Landmark cancer study adds Schenectady County
SCHENECTADY COUNTY When Diana Martin’s father was diagnosed with brain cancer, his physicians gave him some simple advice: Take a vacation.
Cancer was usually a death sentence in the late 1960s. He was told to enjoy the last six months of his life and wait for the disease to run its course.
“That was what you heard for the most part,” recalled Martin, a Niskayuna resident and regional vice president of the American Cancer Society.
But that was more than four decades ago. Today, about two of every three people diagnosed with cancer survive the disease for five years or longer.
Modern research has led to advances that have drastically prolonged the lives of people with cancer. Generational studies conducted since the 1950s and involving millions of participants have played a major part in understanding both cancer prevention and cancer risk — from identifying secondhand smoke as a cause for the disease to advocating aspirin as drug that may help prevent certain types.
“We can see the day when it will be three out of three,” Martin said.
Researchers are now appealing to Schenectady County residents to help elevate cancer research to the next level. Men and women 30 to 65 who have never been diagnosed with cancer are being asked to participate in a massive study that will track a diverse population of as many as 300,000 people across the nation.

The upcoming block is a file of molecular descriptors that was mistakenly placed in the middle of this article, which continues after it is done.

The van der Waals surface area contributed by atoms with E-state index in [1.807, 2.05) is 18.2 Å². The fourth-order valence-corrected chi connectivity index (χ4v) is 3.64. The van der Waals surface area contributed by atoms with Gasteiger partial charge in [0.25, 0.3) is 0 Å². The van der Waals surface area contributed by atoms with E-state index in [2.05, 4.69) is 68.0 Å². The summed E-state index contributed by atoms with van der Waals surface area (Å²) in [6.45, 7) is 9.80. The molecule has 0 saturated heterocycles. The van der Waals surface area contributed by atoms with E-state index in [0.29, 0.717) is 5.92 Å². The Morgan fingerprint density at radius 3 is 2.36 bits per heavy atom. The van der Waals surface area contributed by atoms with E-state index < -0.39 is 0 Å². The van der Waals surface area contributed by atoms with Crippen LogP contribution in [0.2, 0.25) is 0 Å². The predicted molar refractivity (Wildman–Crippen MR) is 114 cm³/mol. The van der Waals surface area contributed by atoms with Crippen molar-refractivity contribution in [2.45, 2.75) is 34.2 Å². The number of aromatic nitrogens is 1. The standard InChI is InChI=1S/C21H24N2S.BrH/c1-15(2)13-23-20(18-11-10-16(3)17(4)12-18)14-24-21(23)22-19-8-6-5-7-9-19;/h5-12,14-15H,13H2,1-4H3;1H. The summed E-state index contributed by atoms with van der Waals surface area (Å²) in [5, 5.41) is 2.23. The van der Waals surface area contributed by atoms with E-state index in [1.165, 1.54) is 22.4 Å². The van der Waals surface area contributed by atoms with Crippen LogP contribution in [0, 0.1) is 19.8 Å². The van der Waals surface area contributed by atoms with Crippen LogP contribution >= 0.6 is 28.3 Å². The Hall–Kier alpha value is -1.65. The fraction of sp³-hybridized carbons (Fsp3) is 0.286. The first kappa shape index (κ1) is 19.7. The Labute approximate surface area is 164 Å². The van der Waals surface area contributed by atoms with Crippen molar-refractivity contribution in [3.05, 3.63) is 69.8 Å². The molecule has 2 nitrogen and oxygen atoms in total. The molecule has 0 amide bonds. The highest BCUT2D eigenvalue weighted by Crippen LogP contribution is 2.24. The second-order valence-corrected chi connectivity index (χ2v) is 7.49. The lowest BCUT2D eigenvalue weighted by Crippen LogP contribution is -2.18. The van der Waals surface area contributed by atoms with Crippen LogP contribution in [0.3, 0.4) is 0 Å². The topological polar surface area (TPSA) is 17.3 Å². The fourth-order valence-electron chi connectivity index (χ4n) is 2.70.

Known as Cancer Prevention Study-3, the research is aimed at gaining a better understanding of the lifestyle, environmental and genetic factors that cause or prevent cancer. After record-setting enrollment in Albany last fall, the study is now recruiting participants living in Schenectady County.
Enrolling in the program requires volunteers to fill out a questionnaire, get a waist measurement and have a blood sample drawn at Ellis Hospital or MVP Healthcare in mid-June. Participants will then be asked to answer a short questionnaire mailed to them every year and a half.
“We are just getting in on the tail end [of the study], but we’re going to be part of history,” Martin said.
The study is open to anyone in the Capital Region. Martin said having intake centers in Schenectady should ensure a broad cross-section of participants from throughout the county.
Schenectady County averaged roughly 475 cases of cancer diagnosed in men and 457 in women annually between 2005 and 2009, according to statistics provided by the state Department of Health. Over that same period, cancer caused an average of 186 male deaths and 165 female deaths throughout the county.
The county’s incidence rate of cancer in males is slightly lower than the upstate average, but slightly higher for females. Conversely, the county’s mortality rate for cancer cases in men was significantly higher than the upstate average, but slightly lower for women.
The American Cancer Society has already enlisted about 300 volunteers since opening enrollment to employees from MVP and Ellis Medicine. Among the participants is James Connolly, president and chief executive officer of Ellis, who watched a favorite aunt die of breast cancer and his father from prostate cancer.
“You and I can do something tangible that researchers need to help them fight cancer,” he said. “That is unbelievably inspiring.”
Dr. Brian Gordon, chairman of the Schenectady County Legislature’s Public Health Committee, lauded the effort as one aimed at taking a proactive approach toward medicine. He said data generated from the study will inevitably help future physicians combat and possibly even conquer cancer.
“These long-term studies are what the physicians of the future are going to be looking at, as they help not only prevent but find a cure for cancer,” he said.